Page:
|1990||The Triumph of Central Banking? Lecture by Paul A. Volcker.|
|1989||Promoting Successful Adjustment: The Experience of Ghana. Lecture by J.L.S. Abbey.|
|Economic Restructuring in New Zealand Since 1984. Lecture by David Caygill.|
|1988||The International Monetary System: The Next Twenty-Five Years. Symposium panelists: Sir Kit McMahon, Tommaso Padoa-Schioppa, and C. Fred Bergsten (Basel).|
|1987||Interdependence: Vulnerability and Opportunity. Lecture by Sylvia Ostry.|
|1986||The Emergence of Global Finance. Lecture by Yusuke Kashiwagi.|
|1985||Do We Know Where We’re Going? Lecture by Sir Jeremy Morse (Seoul).|
|1984||Economic Nationalism and International Interdependence: The Global Costs of National Choices. Lecture by Peter G. Peterson.|
|1983||Developing a New International Monetary System: A Long-Term View. Lecture by H. Johannes Witteveen.|
|1982||Monetary Policy. Finding a Place to Stand. Lecture by Gerald K. Bouey (Toronto).|
|1981||Central Banking with the Benefit of Hindsight. Lecture by Jelle Zijlstra; commentary by Albert Adomakoh.|
|1980||Reflections on the International Monetary System. Lecture by Guillaume Guindey; commentary by Charles A. Coombs (Basel).|
|1979||The Anguish of Central Banking. Lecture by Arthur F. Burns; commentaries by Milutin Cirovic and Jacques J. Polak (Belgrade).|
|1978||The International Capital Market and the International Monetary System. Lecture by Gabriel Hauge and Erik Hoffmeyer; commentary by Lord Roll of Ipsden.|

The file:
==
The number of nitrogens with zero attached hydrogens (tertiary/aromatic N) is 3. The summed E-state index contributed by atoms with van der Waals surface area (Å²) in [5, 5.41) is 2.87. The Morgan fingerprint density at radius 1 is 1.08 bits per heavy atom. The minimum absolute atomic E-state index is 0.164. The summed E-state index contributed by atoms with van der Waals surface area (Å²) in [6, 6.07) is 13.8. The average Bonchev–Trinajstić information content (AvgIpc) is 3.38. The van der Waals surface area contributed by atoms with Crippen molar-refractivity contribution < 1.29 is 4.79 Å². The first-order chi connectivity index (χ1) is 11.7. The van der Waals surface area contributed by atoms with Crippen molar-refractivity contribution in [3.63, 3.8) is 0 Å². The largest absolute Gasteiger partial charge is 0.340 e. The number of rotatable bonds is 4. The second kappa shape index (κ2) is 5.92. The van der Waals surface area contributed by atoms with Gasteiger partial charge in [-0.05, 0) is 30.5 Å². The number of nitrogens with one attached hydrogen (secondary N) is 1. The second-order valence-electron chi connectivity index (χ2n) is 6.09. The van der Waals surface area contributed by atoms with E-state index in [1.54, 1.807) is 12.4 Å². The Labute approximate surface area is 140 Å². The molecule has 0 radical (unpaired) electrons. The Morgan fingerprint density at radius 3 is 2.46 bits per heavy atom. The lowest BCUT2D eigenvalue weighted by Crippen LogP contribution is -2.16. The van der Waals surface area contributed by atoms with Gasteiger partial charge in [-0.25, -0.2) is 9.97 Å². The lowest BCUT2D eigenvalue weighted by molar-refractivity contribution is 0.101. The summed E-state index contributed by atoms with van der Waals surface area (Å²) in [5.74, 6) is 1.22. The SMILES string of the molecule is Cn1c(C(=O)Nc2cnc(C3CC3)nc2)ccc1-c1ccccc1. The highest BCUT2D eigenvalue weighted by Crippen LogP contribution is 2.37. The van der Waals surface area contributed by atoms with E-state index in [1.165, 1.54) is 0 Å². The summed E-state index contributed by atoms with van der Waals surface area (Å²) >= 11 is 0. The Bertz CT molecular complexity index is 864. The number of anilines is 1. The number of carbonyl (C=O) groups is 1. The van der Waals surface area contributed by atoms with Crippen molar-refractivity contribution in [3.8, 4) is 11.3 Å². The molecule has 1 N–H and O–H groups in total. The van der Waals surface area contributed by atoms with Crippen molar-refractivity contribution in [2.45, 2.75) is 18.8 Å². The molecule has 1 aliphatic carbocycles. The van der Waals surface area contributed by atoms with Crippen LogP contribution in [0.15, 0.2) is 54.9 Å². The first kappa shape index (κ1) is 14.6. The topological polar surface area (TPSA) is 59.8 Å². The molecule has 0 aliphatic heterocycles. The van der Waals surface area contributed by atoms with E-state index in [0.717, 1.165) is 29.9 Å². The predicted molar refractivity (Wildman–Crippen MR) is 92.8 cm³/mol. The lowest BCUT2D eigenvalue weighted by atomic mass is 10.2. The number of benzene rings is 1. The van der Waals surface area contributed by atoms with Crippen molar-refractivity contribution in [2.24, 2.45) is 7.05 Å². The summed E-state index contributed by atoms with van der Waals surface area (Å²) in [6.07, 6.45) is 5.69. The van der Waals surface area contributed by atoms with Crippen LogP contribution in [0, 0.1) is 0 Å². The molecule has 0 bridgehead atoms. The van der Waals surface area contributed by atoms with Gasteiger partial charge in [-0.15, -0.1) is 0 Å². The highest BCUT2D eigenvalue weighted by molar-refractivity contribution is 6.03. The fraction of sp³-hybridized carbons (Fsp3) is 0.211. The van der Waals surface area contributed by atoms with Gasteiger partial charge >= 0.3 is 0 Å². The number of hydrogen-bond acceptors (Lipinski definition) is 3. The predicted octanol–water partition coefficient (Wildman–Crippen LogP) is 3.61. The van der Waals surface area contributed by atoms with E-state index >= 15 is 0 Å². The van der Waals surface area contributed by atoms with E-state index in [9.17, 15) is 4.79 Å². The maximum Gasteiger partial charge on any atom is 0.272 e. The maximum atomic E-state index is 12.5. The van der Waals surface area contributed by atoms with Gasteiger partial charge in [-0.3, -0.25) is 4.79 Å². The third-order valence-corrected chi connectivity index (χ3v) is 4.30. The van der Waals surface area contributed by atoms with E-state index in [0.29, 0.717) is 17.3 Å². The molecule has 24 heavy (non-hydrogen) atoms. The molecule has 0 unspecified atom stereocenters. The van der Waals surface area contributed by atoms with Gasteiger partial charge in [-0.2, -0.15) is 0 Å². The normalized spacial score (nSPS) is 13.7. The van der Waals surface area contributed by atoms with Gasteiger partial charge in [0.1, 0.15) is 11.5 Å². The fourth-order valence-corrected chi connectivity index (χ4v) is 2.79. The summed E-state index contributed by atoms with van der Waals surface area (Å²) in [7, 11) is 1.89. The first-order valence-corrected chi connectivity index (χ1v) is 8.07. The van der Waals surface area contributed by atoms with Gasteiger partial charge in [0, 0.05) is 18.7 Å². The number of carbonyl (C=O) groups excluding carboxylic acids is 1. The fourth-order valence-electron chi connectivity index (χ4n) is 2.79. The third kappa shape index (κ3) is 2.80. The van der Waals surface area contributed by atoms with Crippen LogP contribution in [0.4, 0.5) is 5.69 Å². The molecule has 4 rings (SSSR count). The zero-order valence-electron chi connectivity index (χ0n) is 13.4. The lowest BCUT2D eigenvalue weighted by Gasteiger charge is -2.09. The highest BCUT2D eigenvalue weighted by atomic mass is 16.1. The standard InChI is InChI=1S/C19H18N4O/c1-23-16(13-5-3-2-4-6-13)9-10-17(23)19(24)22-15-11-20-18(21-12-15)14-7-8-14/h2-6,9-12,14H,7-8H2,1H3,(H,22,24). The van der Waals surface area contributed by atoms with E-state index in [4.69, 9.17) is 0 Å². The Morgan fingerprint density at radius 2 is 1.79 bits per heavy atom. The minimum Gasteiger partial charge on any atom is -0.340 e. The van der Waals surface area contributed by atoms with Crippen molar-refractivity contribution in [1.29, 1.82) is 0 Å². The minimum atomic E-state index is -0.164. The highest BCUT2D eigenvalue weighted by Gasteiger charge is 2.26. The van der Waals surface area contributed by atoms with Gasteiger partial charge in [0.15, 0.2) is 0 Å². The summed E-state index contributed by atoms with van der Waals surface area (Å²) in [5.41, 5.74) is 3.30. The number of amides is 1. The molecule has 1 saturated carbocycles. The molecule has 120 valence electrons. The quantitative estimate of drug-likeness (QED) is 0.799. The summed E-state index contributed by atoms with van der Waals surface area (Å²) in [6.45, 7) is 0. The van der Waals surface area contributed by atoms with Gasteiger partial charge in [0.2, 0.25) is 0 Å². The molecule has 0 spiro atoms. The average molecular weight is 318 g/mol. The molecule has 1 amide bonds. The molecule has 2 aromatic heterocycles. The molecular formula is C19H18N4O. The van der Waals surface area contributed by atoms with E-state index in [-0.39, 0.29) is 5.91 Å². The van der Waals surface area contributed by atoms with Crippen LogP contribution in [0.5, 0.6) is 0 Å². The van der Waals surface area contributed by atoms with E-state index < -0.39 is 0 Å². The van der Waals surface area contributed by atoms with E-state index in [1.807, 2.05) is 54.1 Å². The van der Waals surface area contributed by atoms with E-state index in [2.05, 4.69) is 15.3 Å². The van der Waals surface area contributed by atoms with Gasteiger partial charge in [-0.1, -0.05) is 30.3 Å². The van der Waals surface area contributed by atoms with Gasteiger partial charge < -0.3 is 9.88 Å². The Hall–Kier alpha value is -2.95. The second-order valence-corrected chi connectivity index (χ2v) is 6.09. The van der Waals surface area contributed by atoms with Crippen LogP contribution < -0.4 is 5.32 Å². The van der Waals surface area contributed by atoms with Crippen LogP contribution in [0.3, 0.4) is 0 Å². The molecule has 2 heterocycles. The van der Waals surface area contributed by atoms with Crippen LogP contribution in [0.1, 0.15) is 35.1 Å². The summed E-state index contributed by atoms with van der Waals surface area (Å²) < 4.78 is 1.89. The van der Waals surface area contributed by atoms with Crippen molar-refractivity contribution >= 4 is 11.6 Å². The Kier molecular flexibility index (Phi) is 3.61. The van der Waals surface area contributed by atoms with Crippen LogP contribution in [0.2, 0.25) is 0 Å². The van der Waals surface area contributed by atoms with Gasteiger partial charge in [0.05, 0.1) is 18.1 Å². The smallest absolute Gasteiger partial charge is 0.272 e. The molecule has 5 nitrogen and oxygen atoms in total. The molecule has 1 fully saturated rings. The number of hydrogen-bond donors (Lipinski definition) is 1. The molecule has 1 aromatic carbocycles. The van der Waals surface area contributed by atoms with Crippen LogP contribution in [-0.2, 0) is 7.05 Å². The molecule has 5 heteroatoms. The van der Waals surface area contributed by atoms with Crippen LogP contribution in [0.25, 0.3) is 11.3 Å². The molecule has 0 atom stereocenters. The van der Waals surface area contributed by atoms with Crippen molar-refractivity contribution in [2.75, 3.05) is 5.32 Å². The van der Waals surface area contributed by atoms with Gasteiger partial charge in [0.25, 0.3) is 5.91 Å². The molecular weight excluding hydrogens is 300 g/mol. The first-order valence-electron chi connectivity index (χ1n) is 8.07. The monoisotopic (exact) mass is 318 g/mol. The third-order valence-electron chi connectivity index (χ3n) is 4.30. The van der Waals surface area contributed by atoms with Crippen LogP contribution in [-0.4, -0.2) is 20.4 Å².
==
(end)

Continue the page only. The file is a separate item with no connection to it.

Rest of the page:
|1977||The International Monetary System in Operation. Lectures by Wilfried Guth and Sir Arthur Lewis.|
|1976||Why Banks Are Unpopular. Lecture by Guido Carli; commentary by Milton Gilbert (Basel).|
|1975||Emerging Arrangements in International Payments: Public and Private. Lecture by Alfred Hayes; commentaries by Khodadad Farmanfarmaian, Carlos Massad, and Claudio Segré.|
|1974||Steps to International Monetary Order. Lectures by Conrad J. Oort and Puey Ungphakorn; commentaries by Saburo Okita and William McChesney Martin (Tokyo).|
|1973||Inflation and the International Monetary System. Lecture by Otmar Emminger; commentaries by Adolfo Diz and János Fekete (Basel).|
|1972||The Monetary Crisis of 1971: The Lessons to Be Learned. Lecture by Henry C. Wallich; commentaries by C.J. Morse and I.G. Patel.|
|1971||International Capital Movements: Past, Present, Future. Lecture by Sir Eric Roll; commentaries by Henry H. Fowler and Wilfried Guth.|
|1970||Toward a World Central Bank? Lecture by William McChesney Martin; commentaries by Karl Blessing, Alfredo Machado Gómez, and Harry G. Johnson (Basel).|
|1969||The Role of Monetary Gold over the Next Ten Years. Lecture by Alexandre Lam-falussy; commentaries by Wilfrid Baumgartner, Guido) Carli, and L.K. Jha.|
|1968||Central Banking and Economic Integration. Lecture by M.W. Holtrop; commentary by Lord Cromer (Stockholm).|
|1967||Economic Development: The Banking Aspects. Lecture by David Rockefeller; commentaries by Felipe Herrera and Shigeo Horie (Rio de Janeiro).|
|1966||The Role of the Central Banker Today. Lecture by Louis Rasminsky; commentaries by Donato Menichella, Stefano Siglienti, Marcus Wallenberg, and Franz Aschinger (Rome).|
|1965||The Balance Between Monetary Policy and Other Instruments of Economic Policy in a Modern Society. Lectures by C.D. Deshmukh and Robert V. Roosa.|
|1964||Economic Growth and Monetary Stability. Lectures by Maurice Frère and Rodrigo Gómez (Basel).|
The Per Jacobsson Lectures are available on the Internet at www.perjacobsson.org, which also contains further information on the Foundation. Copies of the Per Jacobsson Lectures may be acquired without charge from the Secretary. Unless otherwise indicated, the lectures were delivered in Washington, D.C.
The Per Jacobsson Foundation
|Founding Honorary Chairmen:||Eugene R. Black|
|Past Chairmen:||W. Randolph Burgess|
|William McC. Martin|
|Sir Jeremy Morse|
|Jacques de Larosière|
|Past Presidents:||Frank A. Southard, Jr.|
|Jacques J. Polak|
|Leo Van Houtven|